Then there are two scenarios to consider, in the first one, the account doesn’t have 2-step verification enabled and the criminal, after hijacking it, didn’t enable this functionality. In this case, try to recover your account, as this way, it’s possible to disconnect the scammer by installing the app again and entering your phone number and the new verification code that will be sent by WhatsApp. With that, whoever is using the account will be automatically disconnected.
In the second scenario, the account doesn’t have 2-step verification enabled and the criminal has activated the feature after hijacking the session. In this case, following the same steps, the fraudster will be disconnected, however, the victim will only be able to access his account again after seven days.
In cases of SIM Swap, the steps above will have no effect, being necessary to buy a new chip and activate it with the operator.
Other important steps to be taken after identifying the scam are:
- Register a Police Report;
- If any person has made a transfer, notify the financial institution;
- Send an email to [email protected] requesting the fraudster’s access to be disabled;
The main impacts involving Whatsapp account hijacking fraud are: Leaking private and confidential conversations, sending malicious links to the victim’s contact list, requesting money from friends and finally, blackmail from the fraudster to recover the victim’s account in the app. In addition, privacy-related issues, since the fraudster in some cases may have access to the victim’s conversation history when he backs up his conversations in the cloud.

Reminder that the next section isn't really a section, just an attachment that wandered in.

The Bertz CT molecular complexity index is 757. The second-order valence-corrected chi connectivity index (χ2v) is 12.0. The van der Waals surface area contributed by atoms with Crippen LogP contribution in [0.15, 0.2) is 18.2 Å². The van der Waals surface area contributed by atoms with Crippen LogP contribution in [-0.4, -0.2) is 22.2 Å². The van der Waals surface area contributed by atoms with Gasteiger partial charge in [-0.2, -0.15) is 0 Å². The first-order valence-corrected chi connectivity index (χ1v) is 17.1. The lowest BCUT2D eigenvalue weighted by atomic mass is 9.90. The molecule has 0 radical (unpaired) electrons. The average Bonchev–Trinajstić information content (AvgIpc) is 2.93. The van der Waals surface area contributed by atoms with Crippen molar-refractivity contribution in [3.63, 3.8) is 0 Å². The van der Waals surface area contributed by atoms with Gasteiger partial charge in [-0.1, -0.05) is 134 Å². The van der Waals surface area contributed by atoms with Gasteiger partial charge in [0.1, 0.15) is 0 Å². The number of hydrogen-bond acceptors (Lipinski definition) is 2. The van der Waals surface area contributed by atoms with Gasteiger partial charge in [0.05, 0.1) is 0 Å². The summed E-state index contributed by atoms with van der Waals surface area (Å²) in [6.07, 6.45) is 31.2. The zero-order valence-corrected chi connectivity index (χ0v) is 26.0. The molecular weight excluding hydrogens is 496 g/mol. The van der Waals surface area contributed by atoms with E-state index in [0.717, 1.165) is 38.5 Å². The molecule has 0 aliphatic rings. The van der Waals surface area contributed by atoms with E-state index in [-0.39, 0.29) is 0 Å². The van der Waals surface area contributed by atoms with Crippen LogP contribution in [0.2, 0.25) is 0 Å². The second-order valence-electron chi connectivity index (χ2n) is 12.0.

Another problematic issue for victims is the possibility of transfers via Pix (Brazil’s instant payment system) to the fraudster. The agility of this new transfer method has attracted more and more fraudsters because of its fast transfers and the possibility of moving money any day and at any time. So, criminals are able to move and withdraw the amount quickly, before the victim notices and blocks their access. In addition, reversing fraudulent Pix transactions is more difficult than traditional methods such as EFT, with many victims reporting that because they have made the transfer knowingly, the banks end up not returning the money.
Before proceeding with a Pix transfer it’s important to validate the recipient’s full name and SSN snippet.
In case of fraud involving the payment method, the Pix system has an anti-fraud feature that allows you to mark as suspicious all random keys, SSN/EIN and accounts involved in scams. This information is shared between banks in order to deter future scams, so it’s very important that the victim contact the bank as soon as they notice the fraud.
According to a survey carried out by Psafe’s specialized laboratory in Digital Security, in 2020 about 5 million Brazilians were impacted by the scam, since it’s the most used messaging application in the world, WhatsApp becomes attractive to fraudsters due to the great possibilities of attack, simplicity and low cost to execute the coup.
Due to the increasing number of data leakage episodes, it’s important not only to enable two-step verification, but also to evaluate Internet usage and information exposure in an open way, especially on social media.
What we can do to reduce such exposure is to evaluate the apps installed on the smartphone and their terms and conditions of use, as well as their privacy policies in order to identify what kind of information these apps are capturing.